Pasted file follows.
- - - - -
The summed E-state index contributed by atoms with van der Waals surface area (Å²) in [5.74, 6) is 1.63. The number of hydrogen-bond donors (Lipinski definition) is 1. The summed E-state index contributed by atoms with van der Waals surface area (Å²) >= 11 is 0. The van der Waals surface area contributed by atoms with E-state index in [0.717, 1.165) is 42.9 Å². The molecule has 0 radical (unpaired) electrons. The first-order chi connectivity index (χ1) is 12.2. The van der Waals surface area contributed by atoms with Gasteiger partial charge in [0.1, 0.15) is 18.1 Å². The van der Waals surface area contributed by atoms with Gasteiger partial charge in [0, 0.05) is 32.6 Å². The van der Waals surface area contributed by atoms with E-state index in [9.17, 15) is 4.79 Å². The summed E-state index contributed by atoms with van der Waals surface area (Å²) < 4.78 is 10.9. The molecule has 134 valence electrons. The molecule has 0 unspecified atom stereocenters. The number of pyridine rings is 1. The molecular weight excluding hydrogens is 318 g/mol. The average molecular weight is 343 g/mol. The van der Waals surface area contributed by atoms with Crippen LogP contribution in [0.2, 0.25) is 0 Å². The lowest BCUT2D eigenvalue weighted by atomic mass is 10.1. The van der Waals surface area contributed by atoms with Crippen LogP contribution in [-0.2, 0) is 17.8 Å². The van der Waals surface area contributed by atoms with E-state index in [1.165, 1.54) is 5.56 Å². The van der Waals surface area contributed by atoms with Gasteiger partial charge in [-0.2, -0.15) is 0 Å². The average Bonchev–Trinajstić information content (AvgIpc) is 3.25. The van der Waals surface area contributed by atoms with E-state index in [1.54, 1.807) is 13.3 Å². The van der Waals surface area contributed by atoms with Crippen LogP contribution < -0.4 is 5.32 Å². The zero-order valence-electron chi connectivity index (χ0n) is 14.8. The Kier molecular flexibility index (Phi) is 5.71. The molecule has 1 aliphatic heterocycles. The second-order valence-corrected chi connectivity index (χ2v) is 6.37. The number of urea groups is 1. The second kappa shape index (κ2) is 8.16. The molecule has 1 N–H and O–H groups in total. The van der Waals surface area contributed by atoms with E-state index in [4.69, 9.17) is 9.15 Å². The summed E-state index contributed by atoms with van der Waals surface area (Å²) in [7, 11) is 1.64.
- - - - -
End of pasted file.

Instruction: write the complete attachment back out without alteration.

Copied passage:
The summed E-state index contributed by atoms with van der Waals surface area (Å²) in [5.74, 6) is 1.63. The number of hydrogen-bond donors (Lipinski definition) is 1. The summed E-state index contributed by atoms with van der Waals surface area (Å²) >= 11 is 0. The van der Waals surface area contributed by atoms with E-state index in [0.717, 1.165) is 42.9 Å². The molecule has 0 radical (unpaired) electrons. The first-order chi connectivity index (χ1) is 12.2. The van der Waals surface area contributed by atoms with Gasteiger partial charge in [0.1, 0.15) is 18.1 Å². The van der Waals surface area contributed by atoms with Gasteiger partial charge in [0, 0.05) is 32.6 Å². The van der Waals surface area contributed by atoms with E-state index in [9.17, 15) is 4.79 Å². The summed E-state index contributed by atoms with van der Waals surface area (Å²) < 4.78 is 10.9. The molecule has 134 valence electrons. The molecule has 0 unspecified atom stereocenters. The number of pyridine rings is 1. The molecular weight excluding hydrogens is 318 g/mol. The average molecular weight is 343 g/mol. The van der Waals surface area contributed by atoms with Crippen LogP contribution in [0.2, 0.25) is 0 Å². The lowest BCUT2D eigenvalue weighted by atomic mass is 10.1. The van der Waals surface area contributed by atoms with Crippen LogP contribution in [-0.2, 0) is 17.8 Å². The van der Waals surface area contributed by atoms with E-state index in [1.165, 1.54) is 5.56 Å². The van der Waals surface area contributed by atoms with Gasteiger partial charge in [-0.2, -0.15) is 0 Å². The average Bonchev–Trinajstić information content (AvgIpc) is 3.25. The van der Waals surface area contributed by atoms with E-state index in [1.54, 1.807) is 13.3 Å². The van der Waals surface area contributed by atoms with Crippen LogP contribution < -0.4 is 5.32 Å². The zero-order valence-electron chi connectivity index (χ0n) is 14.8. The Kier molecular flexibility index (Phi) is 5.71. The molecule has 1 aliphatic heterocycles. The second-order valence-corrected chi connectivity index (χ2v) is 6.37. The number of urea groups is 1. The second kappa shape index (κ2) is 8.16. The molecule has 1 N–H and O–H groups in total. The van der Waals surface area contributed by atoms with E-state index in [4.69, 9.17) is 9.15 Å². The summed E-state index contributed by atoms with van der Waals surface area (Å²) in [7, 11) is 1.64.